Japanese television is so different from Europe, everything is bright and colorful, and we actually enjoyed watching the ads, also the shows were incredibly stupid and cute. The first thing I did everyday when I got to my room was switch on the tv and see if I could catch a soap opera we were hooked on, akb48, but we soon realized it must only broadcast on Sundays, since that was the only day we could watch it. Some friends later bought the manga in Akihabara, and realized it involved cross-dressing boys, a sort of music academy and girls groping each other, our fondness for it only grew after this discovery.
From left to right: Joana, me and Catarina
Imperial gardens, where the junior high students we visited usually hold sport tournments, since the gardens are whitin walking distance from their school
Hama-rikyu gardens, where we had tea in a traditional Japanese tea-house, their tea is soooo good, I usually don't like tea, but their tea won me over almost as much as the food did. I used to like Chinese food better than Japanese before goingo to Japan, but I'm not so sure now, they are both so delicious.
When the quake hit we were all separated in three groups for last minute shopping, I was in Akihabara, some of us were in the Tokyo Tower, and the rest was in Ginza.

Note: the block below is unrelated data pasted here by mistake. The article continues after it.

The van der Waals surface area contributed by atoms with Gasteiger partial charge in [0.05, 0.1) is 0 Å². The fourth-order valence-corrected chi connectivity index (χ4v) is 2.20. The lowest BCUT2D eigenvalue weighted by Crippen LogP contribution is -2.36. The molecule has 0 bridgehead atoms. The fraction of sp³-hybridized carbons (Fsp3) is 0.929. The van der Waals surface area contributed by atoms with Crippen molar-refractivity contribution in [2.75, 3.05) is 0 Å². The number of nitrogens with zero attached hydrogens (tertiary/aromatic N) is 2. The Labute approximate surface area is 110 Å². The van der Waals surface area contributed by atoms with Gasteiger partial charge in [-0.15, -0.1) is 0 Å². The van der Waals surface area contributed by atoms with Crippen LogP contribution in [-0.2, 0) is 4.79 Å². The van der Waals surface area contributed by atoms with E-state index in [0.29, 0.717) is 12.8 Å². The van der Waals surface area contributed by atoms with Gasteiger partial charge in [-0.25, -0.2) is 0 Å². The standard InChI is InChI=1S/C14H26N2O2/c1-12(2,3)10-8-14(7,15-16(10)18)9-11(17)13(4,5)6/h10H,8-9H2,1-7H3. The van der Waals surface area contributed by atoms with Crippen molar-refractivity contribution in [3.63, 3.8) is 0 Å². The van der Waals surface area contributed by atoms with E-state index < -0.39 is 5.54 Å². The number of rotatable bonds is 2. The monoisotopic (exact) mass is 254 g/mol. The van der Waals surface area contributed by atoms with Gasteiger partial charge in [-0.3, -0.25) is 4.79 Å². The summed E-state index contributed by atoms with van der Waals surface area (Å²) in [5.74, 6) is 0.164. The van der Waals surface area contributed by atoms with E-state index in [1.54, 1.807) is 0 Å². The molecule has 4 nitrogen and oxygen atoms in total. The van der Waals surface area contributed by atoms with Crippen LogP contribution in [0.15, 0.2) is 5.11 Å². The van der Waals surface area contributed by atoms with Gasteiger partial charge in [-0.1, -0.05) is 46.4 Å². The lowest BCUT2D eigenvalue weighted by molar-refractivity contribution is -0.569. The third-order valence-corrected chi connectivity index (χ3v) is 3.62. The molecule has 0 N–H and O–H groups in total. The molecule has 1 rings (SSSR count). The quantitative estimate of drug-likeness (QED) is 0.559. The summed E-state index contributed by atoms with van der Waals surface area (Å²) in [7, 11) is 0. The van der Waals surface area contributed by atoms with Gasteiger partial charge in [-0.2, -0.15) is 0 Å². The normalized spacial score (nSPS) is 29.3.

I'm not gonna lie, it was pretty frightning seeing all the buildings shaking as if they were made of straw, but the rational part of my brain kept telling me that they were supposed to do that.
After the initial shock everything calmed down a bit and we just wanted to assure our families that we were all alright, we still didn't know anything about the tsunami while they did, and were worried sick even though Sendai was far from Tokyo. After that our only fear was the imminence of a nuclear disaster, it was heart-wrenching seeing Japan go through this, it felt so surreal, like it couldn't possibly be happening there. I left on Wednesday with the first group, and I cried on the bus to the airport because it felt wrong leaving a country I loved in that situation, as silly as it may sound I wanted to stay and help out. The other group left on Thursday and we had a very sentimental reunion on the Airport in Lisbon. Through all this the Portuguese embassy in Tokyo did everything they could to get us accommodation and a flight back, they were great and I think I speak for everyone in the group when I say we'll never forget what they did for us.
I won't ever forget Japan and the Japanese either, it was the trip of a lifetime and I know I'll return, maybe even for good, who knows...
Meanwhile try to help and donate to the Japanese red cross, it doesn't matter the amount, every cent counts.